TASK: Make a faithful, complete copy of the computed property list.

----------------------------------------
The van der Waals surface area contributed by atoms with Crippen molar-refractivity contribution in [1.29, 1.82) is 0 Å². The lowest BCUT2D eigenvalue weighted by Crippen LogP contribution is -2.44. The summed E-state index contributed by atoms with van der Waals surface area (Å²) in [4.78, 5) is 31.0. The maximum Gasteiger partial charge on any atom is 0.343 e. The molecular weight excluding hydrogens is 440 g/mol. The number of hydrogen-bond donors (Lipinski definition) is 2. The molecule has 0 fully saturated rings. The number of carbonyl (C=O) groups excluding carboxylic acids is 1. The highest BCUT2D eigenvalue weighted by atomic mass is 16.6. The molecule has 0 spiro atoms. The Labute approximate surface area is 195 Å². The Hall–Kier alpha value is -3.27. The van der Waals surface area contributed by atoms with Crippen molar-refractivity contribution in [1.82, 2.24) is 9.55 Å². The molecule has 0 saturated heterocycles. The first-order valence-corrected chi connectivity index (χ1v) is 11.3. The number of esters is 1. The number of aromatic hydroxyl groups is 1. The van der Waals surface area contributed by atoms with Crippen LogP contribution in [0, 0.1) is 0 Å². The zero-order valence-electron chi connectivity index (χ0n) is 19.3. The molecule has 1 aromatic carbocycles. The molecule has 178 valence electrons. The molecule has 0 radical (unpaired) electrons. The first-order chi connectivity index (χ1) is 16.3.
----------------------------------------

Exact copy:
The van der Waals surface area contributed by atoms with Crippen molar-refractivity contribution in [1.29, 1.82) is 0 Å². The lowest BCUT2D eigenvalue weighted by Crippen LogP contribution is -2.44. The summed E-state index contributed by atoms with van der Waals surface area (Å²) in [4.78, 5) is 31.0. The maximum Gasteiger partial charge on any atom is 0.343 e. The molecular weight excluding hydrogens is 440 g/mol. The number of hydrogen-bond donors (Lipinski definition) is 2. The molecule has 0 fully saturated rings. The number of carbonyl (C=O) groups excluding carboxylic acids is 1. The highest BCUT2D eigenvalue weighted by atomic mass is 16.6. The molecule has 0 spiro atoms. The Labute approximate surface area is 195 Å². The Hall–Kier alpha value is -3.27. The van der Waals surface area contributed by atoms with Crippen molar-refractivity contribution in [1.82, 2.24) is 9.55 Å². The molecule has 0 saturated heterocycles. The first-order valence-corrected chi connectivity index (χ1v) is 11.3. The number of esters is 1. The number of aromatic hydroxyl groups is 1. The van der Waals surface area contributed by atoms with Crippen LogP contribution in [0, 0.1) is 0 Å². The zero-order valence-electron chi connectivity index (χ0n) is 19.3. The molecule has 1 aromatic carbocycles. The molecule has 178 valence electrons. The molecule has 0 radical (unpaired) electrons. The first-order chi connectivity index (χ1) is 16.3.